An individual may endure years and decades of family and/or cultural programming that causes him/her to become self-hating.  Very oppressive, dominating, and highly punitive circumstances where it was extremely dangerous to express oneself, much less assert oneself would tend to lead to introjection.  Just as the therapist helps a client by recognizing how he or she condemns him/herself for being unable to please parents or having been too fat or not smart enough, the therapist can help a client by helping him/her recognize how he or she self-condemns for being gay, or African American, or a woman, or from a working-class background.  An individual may come from years of introjection: eating it, taking it, and become bitter enough finally to fight back.  The fighting back would have created a crisis that would then bring the couple or family into therapy.  The crisis may cause life circumstances and consequences to bring an individual in therapy as well.  Teaching the introjector how to fight, that is how to assert him/herself is essential.  Ironically, the introjector's partner or other important associate will sometimes welcome the fighting, because it is clearer and more honest than the passive-aggressive behavior that has driven him/her crazy for years.  The evasive nature of the introjector is highly frustrating for someone who wants to be intimately or productively engaged.  However, the introjector will have little experience in active fighting.  Often, the therapist will need to initially speak for the introjector.

Pietr and Gretchen came to therapy after more than twenty years of marriage and three children who are now off in college.  The precipitating issue was Pietr's lack of satisfaction in the relationship, emotionally and physically.  As he complained about how the marriage has degenerated, especially, after their last son went off to college, Gretchen's entire physical affect is of guilt and shame.  When she, a good Catholic girl is given the opportunity to speak about her experience, Gretchen is meekly remorseful.  She says she doesn't know what's wrong with her and how sorry she is.  Pietr interrupts with anger that he's heard this over and over, "She's sorry… she's sorry… So where does sorry leave me?"  In being passive and taking it, Gretchen presents herself as a sorry pathetic mess, and yet, successfully makes Pietr out to be the ogre.  His anger is from being manipulated into feeling he is the ogre for having unfulfilled needs.  Gretchen does not know how to reject the accusations—only to ingest them.  Speaking for her, the therapist can say, "What about your needs?  You're needs as an individual?  Your needs as a woman? You must be tired of being put down all the time, of always being the one who's wrong or screwed up.  Don't you want to tell Pietr to 'get off my damn back!' sometimes?"  Surprisingly, otherwise meek introjectors may take ownership of these feelings.  By speaking for the individual, that is speaking Gretchen's secret existential reality, the therapist confirms her right to be angry at her husband.  Metaphorically, she gets the right to not like spinach- to not ingest the poison.  The therapist models the overt communication styles and words that the individual has heretofore never had much experience practicing.  This reveals the covert and dysfunctional communication styles that have arisen in the relationship.  Pietr readily confirmed that he felt manipulated by her, and also disabled by her passivity.  Her behavior did feel like a major negative attack- a "screw off!" on him.  From this foundation, the therapist can now teach the couple and Gretchen in particular, how to fight with boundaries and ownership, with respect and dignity, and to connect, to understand, to feel, and to unite.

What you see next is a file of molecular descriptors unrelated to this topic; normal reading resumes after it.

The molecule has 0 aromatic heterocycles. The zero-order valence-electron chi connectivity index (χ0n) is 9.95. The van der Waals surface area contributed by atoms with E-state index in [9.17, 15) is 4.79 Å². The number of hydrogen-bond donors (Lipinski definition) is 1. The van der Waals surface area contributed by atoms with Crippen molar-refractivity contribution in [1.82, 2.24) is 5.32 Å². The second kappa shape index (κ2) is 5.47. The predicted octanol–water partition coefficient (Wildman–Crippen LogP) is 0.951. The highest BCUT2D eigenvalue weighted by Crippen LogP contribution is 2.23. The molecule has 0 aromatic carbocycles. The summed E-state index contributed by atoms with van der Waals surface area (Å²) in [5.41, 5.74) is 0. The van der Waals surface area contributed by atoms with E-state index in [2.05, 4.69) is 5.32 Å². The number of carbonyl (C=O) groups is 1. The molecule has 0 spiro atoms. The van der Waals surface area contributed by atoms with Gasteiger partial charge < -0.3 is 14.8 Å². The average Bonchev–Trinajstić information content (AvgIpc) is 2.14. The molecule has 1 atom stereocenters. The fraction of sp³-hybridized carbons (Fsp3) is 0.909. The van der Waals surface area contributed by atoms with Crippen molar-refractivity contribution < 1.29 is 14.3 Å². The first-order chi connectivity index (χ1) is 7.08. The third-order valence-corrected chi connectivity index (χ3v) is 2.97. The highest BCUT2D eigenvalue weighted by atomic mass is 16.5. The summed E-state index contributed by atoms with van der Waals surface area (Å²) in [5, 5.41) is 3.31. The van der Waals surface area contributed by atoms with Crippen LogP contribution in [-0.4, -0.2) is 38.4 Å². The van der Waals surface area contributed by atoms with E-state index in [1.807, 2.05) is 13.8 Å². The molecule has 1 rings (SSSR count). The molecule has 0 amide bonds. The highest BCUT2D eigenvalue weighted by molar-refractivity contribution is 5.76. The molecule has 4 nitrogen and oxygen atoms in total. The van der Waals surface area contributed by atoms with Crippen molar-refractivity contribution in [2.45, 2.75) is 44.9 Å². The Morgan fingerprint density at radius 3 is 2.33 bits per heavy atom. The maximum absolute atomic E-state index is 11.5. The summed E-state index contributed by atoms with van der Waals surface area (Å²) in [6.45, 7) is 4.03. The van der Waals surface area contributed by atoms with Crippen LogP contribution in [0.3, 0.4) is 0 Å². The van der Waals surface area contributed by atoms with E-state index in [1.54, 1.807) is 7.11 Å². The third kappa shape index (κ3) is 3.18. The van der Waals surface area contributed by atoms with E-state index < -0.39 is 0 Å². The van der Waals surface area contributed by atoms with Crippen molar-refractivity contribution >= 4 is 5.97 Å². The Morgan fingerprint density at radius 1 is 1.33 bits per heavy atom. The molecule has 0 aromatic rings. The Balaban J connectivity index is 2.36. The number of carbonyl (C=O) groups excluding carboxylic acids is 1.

Cramer's comment bears repeating, "The use of defense mechanisms is a necessary part of normal development, and that defenses may be considered pathological only if they are used with too great intensity, or if they are age-inappropriate, or if they continue to be used in situations where they are no longer needed" (page 931).  Defense mechanisms and specific defense mechanisms should also be considered problematic if they are no longer effective, especially in desired intimate relationships.  They are problematic when they create and exacerbate negative dynamics and consequences.  Defense mechanisms are also cues to the therapist for diagnosis and for the direction of the relationship-focused therapy.

3056 Castro Valley Blvd., #82
Castro Valley, CA 94546
Ronald Mah, M.A., Ph.D.
Licensed Marriage & Family Therapist, MFT32136
office: (510) 582-5788
fax: (510) 889-6553